"Let's say you get your security logs from a service within four hours of an event of interest. But something changes at the cloud service provider, and now, you're not getting the logs until 12 hours later," Hartman theorized. "Or what if the event never shows up at all?" Threat modeling in the cloud, which has more trust boundaries, can help, he said, adding, "Just make sure that your list of possible threats includes lack of visibility."

6. Security responsibilities

The chief information security officer (CISO) protects the company's information assets by setting up a security strategy, policies supporting that strategy and incident response. Mixed environments such as hybrid cloud architecture have a shared security model. Security responsibilities should be documented in contractual agreements with the service provider before a security incident like a data leakage occurs. Supply chains, notorious for security risks, must be compliant with the service provider and the enterprise customer.

Companies focus on the resilience hybrid cloud offers, but "they don't have a cloud strategy," said Lisa McKee, co-founder of consultancy American Security and Privacy. "Where is the data going to go? Who is responsible for patching across these environments? Are access controls going to be outsourced?"

Responsibility for application security is shared with the SaaS provider, but organizations might have limited control over service configuration settings. At the same time, organizations are accountable for platform and application security in IaaS deployments, but the responsibility for configuring and securing the infrastructure is shared. CSPs are responsible for securing their locations and physical assets.

7. Compliance, risk and governance

The responsibility for governance, risk and compliance is cross-functional at most organizations, ensuring that business activities align with the company's goals and industry regulations. Guidance is available in frameworks such as HIPAA, Payment Card Industry Data Security Standard, Federal Risk and Authorization Management Program, ISO and NIST 800-83.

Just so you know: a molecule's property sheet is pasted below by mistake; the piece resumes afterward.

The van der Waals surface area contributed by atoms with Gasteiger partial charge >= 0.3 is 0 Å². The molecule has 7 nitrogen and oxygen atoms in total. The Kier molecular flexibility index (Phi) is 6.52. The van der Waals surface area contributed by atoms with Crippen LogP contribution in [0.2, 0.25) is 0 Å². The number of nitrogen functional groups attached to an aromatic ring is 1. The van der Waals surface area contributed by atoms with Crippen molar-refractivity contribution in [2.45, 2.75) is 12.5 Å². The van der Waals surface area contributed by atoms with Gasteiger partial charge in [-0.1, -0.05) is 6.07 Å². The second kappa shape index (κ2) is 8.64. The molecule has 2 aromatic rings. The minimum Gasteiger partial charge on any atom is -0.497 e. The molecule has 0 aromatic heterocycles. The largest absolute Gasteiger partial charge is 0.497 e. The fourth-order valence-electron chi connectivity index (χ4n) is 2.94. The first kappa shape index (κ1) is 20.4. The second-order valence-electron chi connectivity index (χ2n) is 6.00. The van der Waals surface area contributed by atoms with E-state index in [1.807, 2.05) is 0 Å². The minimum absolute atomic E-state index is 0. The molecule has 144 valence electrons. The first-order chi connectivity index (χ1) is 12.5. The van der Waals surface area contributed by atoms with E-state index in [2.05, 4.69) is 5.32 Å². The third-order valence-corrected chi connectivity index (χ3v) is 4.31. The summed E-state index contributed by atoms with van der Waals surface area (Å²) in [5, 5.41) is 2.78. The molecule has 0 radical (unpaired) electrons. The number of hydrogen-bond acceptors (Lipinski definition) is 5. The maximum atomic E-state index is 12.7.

CISOs need to align standards and frameworks to overall business and cybersecurity strategies. These efforts will come under the spotlight with the new Securities and Exchange Commission's (SEC) cybersecurity rules. Public companies must report "material cybersecurity incidents" within four days of discovery and provide information on board oversight, cybersecurity policies and procedures in annual reports (10-K and others). In an unprecedented move, the SEC sued SolarWinds, makers of Orion IT management software used by government agencies, alleging the company and its CISO, who is named in the lawsuit, misled and defrauded investors by failing to disclose system vulnerabilities that led to cyberespionage by Russia-backed hackers in 2019.

With the SEC reporting kicking in, Amazon in November offered AWS Cyber Insurance Competency Partners to quantify risk using customer data that's in AWS Security Hub. "This may be a tipping point of an ecosystem of cloud that we never saw coming," Shackleford said.

8. Skills gap

As hybrid cloud security challenges increase network complexity, CISOs and CIOs face resource cuts. Of the nearly 15,000 IT professionals surveyed in the global 2023 "ISC2 Cybersecurity Workforce Study," 47% said their organizations faced budget constraints. Respondents ranked cloud computing (35%) as the number one skills gap in their security teams, followed by AI and machine learning (32%) and zero-trust implementation (29%).